Two flavors of Small Business Server 2011: Which to choose

One is on-premise, the other in the cloud. Right now, they serve different needs, but one day they could merge

Windows Small Business Server had its start in 1997 as BackOffice SMS 4.0 and included early server apps like Exchange 5.0, IIS 3.0, SQL 6.5, and Proxy Server 1.0. If you track the history of SBS, you can see its evolution into Windows Server and server applications like Exchange, SharePoint Services, Proxy into ISA, SQL, Windows Update Services, and more. The 2011 edition of SBS has two flavors: one a traditional on-premises offering, and one with an eye on cloud services.

  • SBS 2011 Standard: Built on Windows Server 2008 R2, this is a tool for the small-business owner with fewer than 75 users or devices. For administrative purposes, you need an individual with basic jack-of-all-trade knowledge of Active Directory, DNS, IIS, DHCP, and file sharing. Additional server applications include Exchange 2010 SP1, SharePoint Foundation (the update from Services) 2010, and Windows Software Update Services. Pricing for SBS 2011 Standard is about $1,000, with client access licenses running around $72.
  • SBS 2011 Essentials: Originally code-named Aurora, the concept is simple in that it is built for home offices and small businesses; it allows for as many as 25 users. Rather than running the heavy-hitting server applications on a PC server, those tools reside in the cloud under an Office 365 hosted service of email, collaboration (through online SharePoint), and CRM.

[ Read InfoWorld's full review of SBS 2011, and learn more from J. Peter Bruzzese about SBS 2011 Essentials in "The cross-premises future of Microsoft SBS" and "A closer look at the next Microsoft Small Business Server." | Stay up to date on the latest Windows technologies and techniques with InfoWorld's Technology: Microsoft newsletter. ]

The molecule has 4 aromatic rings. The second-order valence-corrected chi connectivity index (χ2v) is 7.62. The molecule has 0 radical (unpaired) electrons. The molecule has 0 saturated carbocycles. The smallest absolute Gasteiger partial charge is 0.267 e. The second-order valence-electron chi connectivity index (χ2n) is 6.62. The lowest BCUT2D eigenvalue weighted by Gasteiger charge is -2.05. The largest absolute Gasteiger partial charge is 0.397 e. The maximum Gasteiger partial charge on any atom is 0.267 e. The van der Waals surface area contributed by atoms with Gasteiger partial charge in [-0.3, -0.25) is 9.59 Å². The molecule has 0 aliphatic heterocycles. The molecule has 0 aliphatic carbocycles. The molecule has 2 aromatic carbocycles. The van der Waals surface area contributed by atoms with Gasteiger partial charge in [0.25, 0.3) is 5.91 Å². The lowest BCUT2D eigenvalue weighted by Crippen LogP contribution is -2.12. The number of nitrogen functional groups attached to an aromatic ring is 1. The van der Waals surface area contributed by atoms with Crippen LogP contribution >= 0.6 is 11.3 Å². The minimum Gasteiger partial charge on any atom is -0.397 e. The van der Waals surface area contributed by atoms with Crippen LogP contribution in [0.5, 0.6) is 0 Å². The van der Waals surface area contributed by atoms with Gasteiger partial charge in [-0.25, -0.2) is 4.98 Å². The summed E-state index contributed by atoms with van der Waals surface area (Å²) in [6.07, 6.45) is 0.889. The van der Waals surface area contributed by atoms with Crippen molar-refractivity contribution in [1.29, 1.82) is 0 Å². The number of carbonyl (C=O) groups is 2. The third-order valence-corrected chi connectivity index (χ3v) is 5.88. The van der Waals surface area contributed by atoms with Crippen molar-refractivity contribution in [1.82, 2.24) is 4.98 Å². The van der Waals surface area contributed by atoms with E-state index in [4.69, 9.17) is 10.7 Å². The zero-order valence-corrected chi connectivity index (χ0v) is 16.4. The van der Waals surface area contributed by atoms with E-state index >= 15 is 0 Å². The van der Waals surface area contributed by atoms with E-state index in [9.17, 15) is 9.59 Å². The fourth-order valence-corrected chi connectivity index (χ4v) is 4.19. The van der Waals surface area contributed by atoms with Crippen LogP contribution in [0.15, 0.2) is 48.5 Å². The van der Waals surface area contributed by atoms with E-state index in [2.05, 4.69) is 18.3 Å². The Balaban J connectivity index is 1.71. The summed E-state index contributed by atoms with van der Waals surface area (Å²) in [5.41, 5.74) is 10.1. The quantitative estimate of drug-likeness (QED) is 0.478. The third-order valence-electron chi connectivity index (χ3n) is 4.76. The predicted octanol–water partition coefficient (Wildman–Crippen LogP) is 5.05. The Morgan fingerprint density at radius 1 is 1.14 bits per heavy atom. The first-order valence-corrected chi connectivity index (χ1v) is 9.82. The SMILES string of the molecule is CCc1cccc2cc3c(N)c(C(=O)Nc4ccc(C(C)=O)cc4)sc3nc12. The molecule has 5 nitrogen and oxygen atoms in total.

Accompanying the Standard and Essentials versions is the special Premium Add-on, which consists of support for SQL Server for line-of-business applications (it includes SQL 2008 R2 for Small Business) and Hyper-V.

Windows SBS 2011 is an excellent step in the right direction for Microsoft and for the SBS line. Previously, Microsoft tried to move into midsize companies through its Windows Essential Business Server, but when it became clear that the market didn't need a product line between SBS and Windows Server, Microsoft pulled the plug on WEBS. Instead, the company reached into the cloud and tapped an in-house directory service. That is, Microsoft came up with SBS Essentials, which I believe is an experiment in small cloud-based solutions with the intent of one day of delivering a single, hybrid (on-premise/cloud) version.

The one frustration I have is that there isn't an easy way for existing SBS Standard users to upgrade to the new Essentials version. That may assuage Microsoft partners fearful of cloud-based competition, but it isn't a smart move in terms of satisfying the customer. Perhaps as Microsoft gets more experience with the cloud via SBS Essentials, Office 365, and other offerings, it'll stop the dual approach.

Or perhaps there will always be a place for both cloud and on-premise versions, and Microsoft simply is serving both needs. What do you believe? Do you think we will always need a traditional on-premise SBS with all the add-on apps?

This article, "Two flavors of Small Business Server 2011: Which to choose," was originally published at InfoWorld.com. Read more of J. Peter Bruzzese's Enterprise Windows blog and follow the latest developments in Windows at InfoWorld.com. For the latest business technology news, follow InfoWorld.com on Twitter.

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